So how do those doctors explain the gold medal around his neck? They can’t, but Goings can.
“God definitely brought me out of the hospital and gave me the strength to run again,” said Goings, who was voted the Mammy’s Kitchen Athlete of the Week after winning the state in the 800 meters. “I remember being in bed and being told I couldn’t finish the season. I just prayed to God for a chance to win it not just for me, but also for my family, friends and school.”
Goings, who won the 800 as a sophomore and lost it as a junior, had vowed to win it back as a senior. He was well on his way, winning the event at the national Beach Run Invitational before experiencing abdominal pains in the very next practice.
Goings went to the emergency room later that night and was transported to the Medical University of South Carolina in Charleston after being diagnosed with pancreatitis, an inflammation of the pancreas that can be fatal without proper treatment.
After getting a clean bill of health and being released from MUSC, Goings got the glimmer of hope he was looking for when doctors told him he could try to come back at a slow pace. That meant slowly walking around the track on his first day back, and even that was difficult.
“Upon my departure they told me I could try but to take it easy,” Goings said. “That was a big surprise because before they said I was done. That was all I needed to hear. It took me a while to get back to full speed – I had to walk for a few days, then jog – but I just believed that I could do it.”
Myrtle Beach track and field coach Vince Peeples wasn’t surprised by Goings’ attitude, but even he wasn’t sure if his star runner had time to make a full recovery. After all, Goings had been in bed, on IV fluids and light food long enough to lose a lot of strength and conditioning.
“I knew E.J. is a resilient kid, but he was on his death bed just weeks before,” Peeples recalled. “My main concern was his health. I wanted him to be able to run again but I didn’t want him to push it too hard. He just slowly made progress and got back to full strength just in time.”
In the state qualifier one week before the state meet, Goings finished second in the 800 meters (2:01.39), eighth in the 400 (50.40) and helped the 4×400 relay team also qualify. At that time he made a key decision not to run in 400 at the state meet.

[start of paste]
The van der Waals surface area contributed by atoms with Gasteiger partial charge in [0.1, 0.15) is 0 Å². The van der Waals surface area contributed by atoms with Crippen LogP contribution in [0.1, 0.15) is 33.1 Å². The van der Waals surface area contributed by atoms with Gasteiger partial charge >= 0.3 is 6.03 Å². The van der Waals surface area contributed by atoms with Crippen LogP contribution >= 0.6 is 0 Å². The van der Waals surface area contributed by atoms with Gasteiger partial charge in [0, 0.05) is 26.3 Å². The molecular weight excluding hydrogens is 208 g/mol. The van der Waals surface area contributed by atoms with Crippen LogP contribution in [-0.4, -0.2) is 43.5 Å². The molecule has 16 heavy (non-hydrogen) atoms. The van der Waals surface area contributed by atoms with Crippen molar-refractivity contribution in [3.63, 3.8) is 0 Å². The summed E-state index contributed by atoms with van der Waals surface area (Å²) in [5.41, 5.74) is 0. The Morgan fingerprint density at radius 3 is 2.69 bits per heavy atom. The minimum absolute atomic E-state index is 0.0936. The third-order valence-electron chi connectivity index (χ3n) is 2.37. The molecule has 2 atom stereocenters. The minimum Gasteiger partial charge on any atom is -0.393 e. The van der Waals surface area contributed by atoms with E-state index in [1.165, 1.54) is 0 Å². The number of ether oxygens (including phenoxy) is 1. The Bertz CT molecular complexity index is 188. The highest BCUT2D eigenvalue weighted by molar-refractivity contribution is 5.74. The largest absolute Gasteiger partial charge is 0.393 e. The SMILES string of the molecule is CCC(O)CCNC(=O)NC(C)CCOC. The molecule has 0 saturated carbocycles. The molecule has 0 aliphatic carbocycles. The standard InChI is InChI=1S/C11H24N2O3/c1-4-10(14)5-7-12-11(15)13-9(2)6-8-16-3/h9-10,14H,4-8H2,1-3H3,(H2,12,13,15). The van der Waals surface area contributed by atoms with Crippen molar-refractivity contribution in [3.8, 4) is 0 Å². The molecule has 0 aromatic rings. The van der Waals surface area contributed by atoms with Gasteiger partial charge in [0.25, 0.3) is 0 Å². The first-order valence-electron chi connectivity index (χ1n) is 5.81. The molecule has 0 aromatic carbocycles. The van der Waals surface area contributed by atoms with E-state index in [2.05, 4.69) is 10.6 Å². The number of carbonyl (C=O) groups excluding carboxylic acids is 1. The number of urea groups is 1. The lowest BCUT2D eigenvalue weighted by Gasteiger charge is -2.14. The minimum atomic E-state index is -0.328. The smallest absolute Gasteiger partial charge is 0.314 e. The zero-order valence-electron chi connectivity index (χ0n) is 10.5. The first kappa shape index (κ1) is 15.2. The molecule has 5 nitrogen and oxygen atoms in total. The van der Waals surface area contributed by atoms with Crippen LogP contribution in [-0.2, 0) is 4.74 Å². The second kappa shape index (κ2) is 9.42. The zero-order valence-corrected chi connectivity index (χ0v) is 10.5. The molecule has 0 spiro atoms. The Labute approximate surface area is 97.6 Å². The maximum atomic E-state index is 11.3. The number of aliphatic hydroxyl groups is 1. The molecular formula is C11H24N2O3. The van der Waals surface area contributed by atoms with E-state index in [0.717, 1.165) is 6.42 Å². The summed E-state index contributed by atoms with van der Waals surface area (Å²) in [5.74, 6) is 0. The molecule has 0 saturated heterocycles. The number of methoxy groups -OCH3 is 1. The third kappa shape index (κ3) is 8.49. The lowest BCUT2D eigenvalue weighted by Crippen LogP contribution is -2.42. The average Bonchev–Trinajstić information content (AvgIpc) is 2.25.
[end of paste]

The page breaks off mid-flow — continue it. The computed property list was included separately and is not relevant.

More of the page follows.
“I felt I could have won the 800 if I hadn’t run in the 400 earlier, so I decided just to focus on the 800 and the relay at states,” Goings said. “I ended up winning the 800 so easy I wish I would have run in the 400 too.”
Goings not only won the 800, he did so by more than a full second over the runner-up with a time of 1:56.46, nearly 6 seconds faster than his previous race. He also helped the Seahawks to eighth place in the 4×400 relay, and he still had gas left in the tank.
“E.J. ran a perfect race. He followed instructions to a tee,” Peeples said. “He has a tremendous kick, and when he got to about 200 left he started passing guys and he was pulling away so far. He could have run 2 or 3 seconds faster. I was very proud of him because he never used it as an excuse. He just wanted to run.”
Goings’ season may now be over, but he isn’t about to stop running. Following a full summer of junior track, he plans to attend college on a track scholarship (he has offers from Coastal Carolina and Howard but is awaiting additional opportunities). But no matter how many more races he may run, this is one he will never forget.
“I felt so many emotions after that race. I was so happy I wanted to cry, but all I could do was look up to the sky and say, ‘Thank you, Lord,’ ” Goings said. “After that trial I went through, I was just thankful God gave me the chance to run again.”
- Photo by Rancier Photography